5. JONATHAN MARTIN - Stanford

    Third-year junior with 37 starts at LT. "He's smart and competitive," one scout said. "But the guy from SC (Nick Perry) wore him out. That's what bothers me." Tallied 35 on the Wonderlic and plays a non-power game. "(Expletive), no," another scout replied when asked if he would want Martin. "Not very tough." Hails from North Hollywood, Calif. One scout said Martin's father was a college professor and his mother was an attorney. "I'm not sure if you're getting Kwame Harris or Bob Whitfield," a third scout said. "He's like both of them. He really is a big-time athlete on tape but he didn't work out well. I don't know how much he enjoys playing."

    7. MITCHELL SCHWARTZ California

    Highly seasoned, with 35 starts at LT and 16 at RT. "He's just one of those guys that will play right tackle, line up for you and play," one scout said. Older brother, Geoff, started 16 games at RT and RG for Carolina in 2010 and signed with the Vikings on March 26. "Now he's not going to win any beauty contests," another scout said. "He's not athletically what you want in a left tackle. But those are the guys that play. Guys like Jonathan Martin, we get all excited about and we draft them in the first round and it's guys like Schwartz that end up playing in the offensive line because they're smart (Wonderlic of 35) and tough." Compared by one scout to former Eagle RT Jon Runyan. Hails from Pacific Palisades, Calif.

    1. DAVID DeCASTRO - Stanford

    Fourth-year junior made 39 starts, all at RG. "I just don't think there's any miss factor to him," Dominik said. "He should go in the top 10." Some scouts bring out the names Alan Faneca and Steve Hutchinson as comparisons to DeCastro. "Not as good as 'Hutch' but he's close," one scout said. "He's really physical, tough, smart (Wonderlic of 31). Everything you want in a guard. He's just a little stiff athletically. He will struggle some at the edges against quickness." Had 34 reps on the bench press. Arm length (32) just average. "He pulls as well as anyone I've seen in years," another scout said. "It's amazing what he can do on the move." Came out of Bellevue, Wash. "(Mike) Iupati was more flexible than this guy but they have the same demeanor," a third scout said. "Try to grab and kill you."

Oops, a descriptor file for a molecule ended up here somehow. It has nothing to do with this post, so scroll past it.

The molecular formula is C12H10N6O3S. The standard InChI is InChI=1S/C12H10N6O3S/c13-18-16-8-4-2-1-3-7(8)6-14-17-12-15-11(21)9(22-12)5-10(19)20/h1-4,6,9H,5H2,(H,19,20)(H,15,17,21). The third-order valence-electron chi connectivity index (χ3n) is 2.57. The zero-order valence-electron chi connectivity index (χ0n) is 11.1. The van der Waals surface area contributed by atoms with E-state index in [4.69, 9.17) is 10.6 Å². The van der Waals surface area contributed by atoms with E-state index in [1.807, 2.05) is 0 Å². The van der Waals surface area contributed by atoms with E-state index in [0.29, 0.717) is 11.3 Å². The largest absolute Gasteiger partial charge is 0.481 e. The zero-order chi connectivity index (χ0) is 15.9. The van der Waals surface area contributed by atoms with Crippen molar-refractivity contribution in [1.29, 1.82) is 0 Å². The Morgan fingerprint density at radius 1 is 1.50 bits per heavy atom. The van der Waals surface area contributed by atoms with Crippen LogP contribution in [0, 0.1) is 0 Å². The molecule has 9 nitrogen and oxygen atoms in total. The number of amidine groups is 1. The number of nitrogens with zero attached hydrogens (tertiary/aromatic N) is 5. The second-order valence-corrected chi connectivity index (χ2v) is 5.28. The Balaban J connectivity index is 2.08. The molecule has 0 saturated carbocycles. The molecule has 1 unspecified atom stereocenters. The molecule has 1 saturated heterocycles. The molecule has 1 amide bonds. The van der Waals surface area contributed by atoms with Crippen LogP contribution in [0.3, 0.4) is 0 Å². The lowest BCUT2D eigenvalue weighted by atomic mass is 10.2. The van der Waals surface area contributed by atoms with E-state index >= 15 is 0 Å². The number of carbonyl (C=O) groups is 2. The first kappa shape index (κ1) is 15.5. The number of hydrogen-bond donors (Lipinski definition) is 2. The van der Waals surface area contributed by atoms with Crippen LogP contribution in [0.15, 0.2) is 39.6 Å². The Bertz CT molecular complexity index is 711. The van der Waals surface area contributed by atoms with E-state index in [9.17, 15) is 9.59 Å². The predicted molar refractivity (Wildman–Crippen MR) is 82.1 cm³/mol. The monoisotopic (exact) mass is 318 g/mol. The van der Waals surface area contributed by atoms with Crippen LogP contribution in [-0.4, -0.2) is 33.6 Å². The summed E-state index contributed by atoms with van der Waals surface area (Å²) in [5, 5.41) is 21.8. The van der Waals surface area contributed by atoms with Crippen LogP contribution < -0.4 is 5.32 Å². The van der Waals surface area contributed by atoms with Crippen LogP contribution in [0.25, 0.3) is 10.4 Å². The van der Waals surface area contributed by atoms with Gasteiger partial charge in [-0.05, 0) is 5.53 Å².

6. TONY BERGSTROM - Utah
    Three-year starter at RT but projected to guard by many teams. "I really wasn't enamored with him as a right tackle but he might have been the best guard at the Senior Bowl," one scout said. "I was shocked. He's a smart (Wonderlic of 34), overachieving type guy." Will be a 27-year-old rookie because he went on an extended mission out of high school in Salt Lake City. "Guard," another scout said. "He's square. He's technically sound. He needs a little bit more snap but I think he's very smart and will fit right in." Short arms (32), small hands (9).

    6. BROCK OSWEILER Arizona State
    Will become just the 10th QB taller than 6-6 to be drafted since 1988. "Remember the big (Dan) McGwire kid from San Diego State that Seattle took with the (16th) pick in (1991)?" one scout said. "They found that his delivery was so slow. I think Osweiler's delivery is slow, too." Third-year junior from Kalispell, Mont. Accepted a basketball scholarship to Gonzaga as a high-school sophomore but later turned to football. One-year starter with a 7-8 record and passer rating of 90.7. "First part of the (2011) season the guy looked like he was going to be something special," one scout said. "Then the whole team went in the tank. By the end of the year he was just flinging the ball. He's tall, a good athlete, got good feet, good arm strength. This guy is like the CEO of a company. He's very smart (Wonderlic of 25) and handles himself very well. But, to me, he's a project."

    10. NICK FOLES Arizona
    Broke Brees' records at Westlake High in Austin, Texas. "If he had feet, he'd be one of the best," one scout said. "He just isn't a real good foot athlete. But he is a good passer. When he gets time to throw, he throws well. But you have to be able to move now." Finished 14-18 with a passer rating of 93.8. Had 29 on the Wonderlic. "I don't like him," another scout said. "I think he's heavy-footed. Tall pocket passer. That's all he is."